BOSTON – Danny Ainge likely envisioned this moment, standing on a corner of the fabled parquet floor, congratulating a team powering into its second straight conference finals. The Celtics general manager built this group to win, spending $128 million on Gordon Hayward, dipping deep into his well of assets to acquire Kyrie Irving and using a top pick on Jayson Tatum. And so there was Ainge on Wednesday, waiting, his team streaming off the floor, a series-clinching 114-112 Game 5 win over the Sixers in the books to advance to the Eastern Conference finals.
Only instead of Irving, Ainge was glad-handing Terry Rozier; instead of Hayward, it was Marcus Smart.
In Boston, the 1967 Red Sox season is known as the Impossible Dream. The 2018 Celtics? They are the Improbable Team.
It’s been seven months since Hayward’s season ended and a little over a month since Irving joined him on the shelf. Either injury could have derailed Boston’s chances of getting back to the conference finals; both injuries should have. “Next man up” is a cute coach’s cliché, but talent ultimately wins out.
The Celtics have talent, but who knew they were this good? Game 5 wasn’t easy, and there were moments it looked like the Sixers might force the series back to Philadelphia. A punishing 87-second stretch by Boston to end the second quarter swelled a one-point lead to nine. The Sixers recovered in the third though, whittling the lead down to one. They seized a one-point lead with 3½ minutes to play in the fourth and pushed it to four a minute later.
The Celtics? They just keep coming. They came with Rozier, a backup without a single start on his resume before the season who stabilized the backcourt following Irving’s injury and has spearheaded it in the playoffs. With ex-Patriot Drew Bledsoe in attendance — and the budding bromance between Rozier and Bledsoe will keep the simmering feud between Rozier and first-round foe Eric Bledsoe on the burner for a while — Rozier was stretched to 40 minutes. In the closing seconds, with Boston up two, it was Rozier who knocked a loose ball off Joel Embiid’s leg; his two free throws on the other end extended the lead to four.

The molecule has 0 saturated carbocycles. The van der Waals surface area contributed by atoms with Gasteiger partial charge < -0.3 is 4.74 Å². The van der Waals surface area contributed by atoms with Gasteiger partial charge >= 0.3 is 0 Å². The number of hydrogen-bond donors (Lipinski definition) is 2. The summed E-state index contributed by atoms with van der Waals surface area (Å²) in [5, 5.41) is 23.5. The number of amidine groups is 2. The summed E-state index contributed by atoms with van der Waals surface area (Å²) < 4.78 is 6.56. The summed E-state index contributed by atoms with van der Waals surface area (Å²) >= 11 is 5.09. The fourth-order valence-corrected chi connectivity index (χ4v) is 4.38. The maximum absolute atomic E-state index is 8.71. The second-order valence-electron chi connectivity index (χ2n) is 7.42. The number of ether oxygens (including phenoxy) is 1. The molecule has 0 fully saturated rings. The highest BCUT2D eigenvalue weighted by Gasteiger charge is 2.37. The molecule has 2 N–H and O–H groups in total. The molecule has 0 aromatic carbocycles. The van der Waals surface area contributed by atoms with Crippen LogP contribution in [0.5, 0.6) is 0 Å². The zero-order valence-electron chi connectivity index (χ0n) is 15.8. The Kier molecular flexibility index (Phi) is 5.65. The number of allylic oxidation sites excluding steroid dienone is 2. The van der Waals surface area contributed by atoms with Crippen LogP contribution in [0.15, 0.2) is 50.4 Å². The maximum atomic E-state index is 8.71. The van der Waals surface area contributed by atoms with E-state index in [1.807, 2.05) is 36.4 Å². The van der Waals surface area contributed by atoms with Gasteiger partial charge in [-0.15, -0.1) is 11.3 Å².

“It was tough, but that’s been our season,” Rozier said. “We overcame so much and we pulled out a lot of games like that. We knew what time it was, we never got tight, and we just pulled it off.”
They came with Smart, the soul of this Celtics team, grit embodied. Smart can be a wild ride; his perimeter shots can be ill-timed, often erratic, yet no amount of misses can dissuade him from taking them. But his defensive impact is immeasurable. He defends four positions — he stood his ground and took a charge against 6-foot-10, 223-pound Dario Saric with a minute to play — and has a free safety’s knack for finding the ball. With the Sixers looking for a game-tying bucket, it was Smart who tracked down Ben Simmons’ baseball pass to seal the win.
“He didn’t care if he ran into somebody or if he hurt himself, he was coming up with that ball,” Celtics swingman Jaylen Brown said. “I’ve said it before and [Celtics coach] Brad [Stevens] has said that if it came down to anybody coming up with it, everybody got their money on Smart.”
Added Stevens: “He’s made for this. He’s made for these moments, and that’s the thing that we just keep talking about. We can go through a stat line all you want, but when your seasons are on the line and when you’re in the playoffs and when you’ve got to do really hard things, he can do really hard things.”
They came with Tatum and Brown, the 20-something futures of the franchise who have been rushed into its present. Tatum will finish a distant third behind Simmons and Donovan Mitchell in the Rookie of the Year ballot, but he outplayed Simmons in this series and he will play longer than both. His final second-round numbers: 23.6 points on 52.6 percent shooting. Brown battled through a hamstring injury but still knocked down 50 percent of his threes.
The Cavs will come to town Sunday, and this is where Boston’s Improbable Team should meet its end. Cleveland doesn’t have Irving, but it still has LeBron James, whom, Stevens says, “is on just a ridiculous run of play.” This is the series in which the Celtics should fold, should cave to the team with more star power, should bow to an opponent with more experience.
Now, is anyone sure they will?
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